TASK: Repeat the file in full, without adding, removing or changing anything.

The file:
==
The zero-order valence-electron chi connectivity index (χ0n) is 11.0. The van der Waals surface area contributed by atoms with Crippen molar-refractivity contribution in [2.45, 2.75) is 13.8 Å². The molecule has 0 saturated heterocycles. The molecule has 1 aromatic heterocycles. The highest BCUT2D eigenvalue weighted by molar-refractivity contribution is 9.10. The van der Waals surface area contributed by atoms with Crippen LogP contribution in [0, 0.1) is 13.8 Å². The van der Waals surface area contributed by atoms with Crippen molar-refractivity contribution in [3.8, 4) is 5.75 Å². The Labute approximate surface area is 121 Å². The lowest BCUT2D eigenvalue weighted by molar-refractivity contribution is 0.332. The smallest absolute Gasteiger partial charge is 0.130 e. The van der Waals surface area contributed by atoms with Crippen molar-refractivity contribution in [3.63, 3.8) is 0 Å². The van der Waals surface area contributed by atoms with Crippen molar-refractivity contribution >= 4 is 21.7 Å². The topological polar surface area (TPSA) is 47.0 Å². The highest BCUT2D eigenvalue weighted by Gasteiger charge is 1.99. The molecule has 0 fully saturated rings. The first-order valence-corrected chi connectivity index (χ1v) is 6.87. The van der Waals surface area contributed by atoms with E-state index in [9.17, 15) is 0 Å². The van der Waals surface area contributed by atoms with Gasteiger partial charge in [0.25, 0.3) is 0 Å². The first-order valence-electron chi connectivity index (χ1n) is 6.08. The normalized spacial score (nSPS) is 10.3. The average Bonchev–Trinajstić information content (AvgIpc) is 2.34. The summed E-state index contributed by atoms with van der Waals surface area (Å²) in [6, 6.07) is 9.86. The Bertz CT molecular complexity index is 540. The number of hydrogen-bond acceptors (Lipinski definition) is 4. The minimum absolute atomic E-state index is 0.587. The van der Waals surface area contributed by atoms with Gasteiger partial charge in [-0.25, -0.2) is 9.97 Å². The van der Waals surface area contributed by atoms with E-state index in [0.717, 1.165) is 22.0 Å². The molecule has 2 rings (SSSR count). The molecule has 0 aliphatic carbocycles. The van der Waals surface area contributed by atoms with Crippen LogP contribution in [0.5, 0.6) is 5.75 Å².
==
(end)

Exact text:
The zero-order valence-electron chi connectivity index (χ0n) is 11.0. The van der Waals surface area contributed by atoms with Crippen molar-refractivity contribution in [2.45, 2.75) is 13.8 Å². The molecule has 0 saturated heterocycles. The molecule has 1 aromatic heterocycles. The highest BCUT2D eigenvalue weighted by molar-refractivity contribution is 9.10. The van der Waals surface area contributed by atoms with Crippen LogP contribution in [0, 0.1) is 13.8 Å². The van der Waals surface area contributed by atoms with Crippen molar-refractivity contribution in [3.8, 4) is 5.75 Å². The Labute approximate surface area is 121 Å². The lowest BCUT2D eigenvalue weighted by molar-refractivity contribution is 0.332. The smallest absolute Gasteiger partial charge is 0.130 e. The van der Waals surface area contributed by atoms with Crippen molar-refractivity contribution in [3.63, 3.8) is 0 Å². The van der Waals surface area contributed by atoms with Crippen molar-refractivity contribution >= 4 is 21.7 Å². The topological polar surface area (TPSA) is 47.0 Å². The highest BCUT2D eigenvalue weighted by Gasteiger charge is 1.99. The molecule has 0 fully saturated rings. The first-order valence-corrected chi connectivity index (χ1v) is 6.87. The van der Waals surface area contributed by atoms with E-state index in [9.17, 15) is 0 Å². The van der Waals surface area contributed by atoms with Gasteiger partial charge in [0.25, 0.3) is 0 Å². The first-order valence-electron chi connectivity index (χ1n) is 6.08. The normalized spacial score (nSPS) is 10.3. The average Bonchev–Trinajstić information content (AvgIpc) is 2.34. The summed E-state index contributed by atoms with van der Waals surface area (Å²) in [6, 6.07) is 9.86. The Bertz CT molecular complexity index is 540. The number of hydrogen-bond acceptors (Lipinski definition) is 4. The minimum absolute atomic E-state index is 0.587. The van der Waals surface area contributed by atoms with Gasteiger partial charge in [-0.25, -0.2) is 9.97 Å². The van der Waals surface area contributed by atoms with E-state index in [0.717, 1.165) is 22.0 Å². The molecule has 2 rings (SSSR count). The molecule has 0 aliphatic carbocycles. The van der Waals surface area contributed by atoms with Crippen LogP contribution in [0.5, 0.6) is 5.75 Å².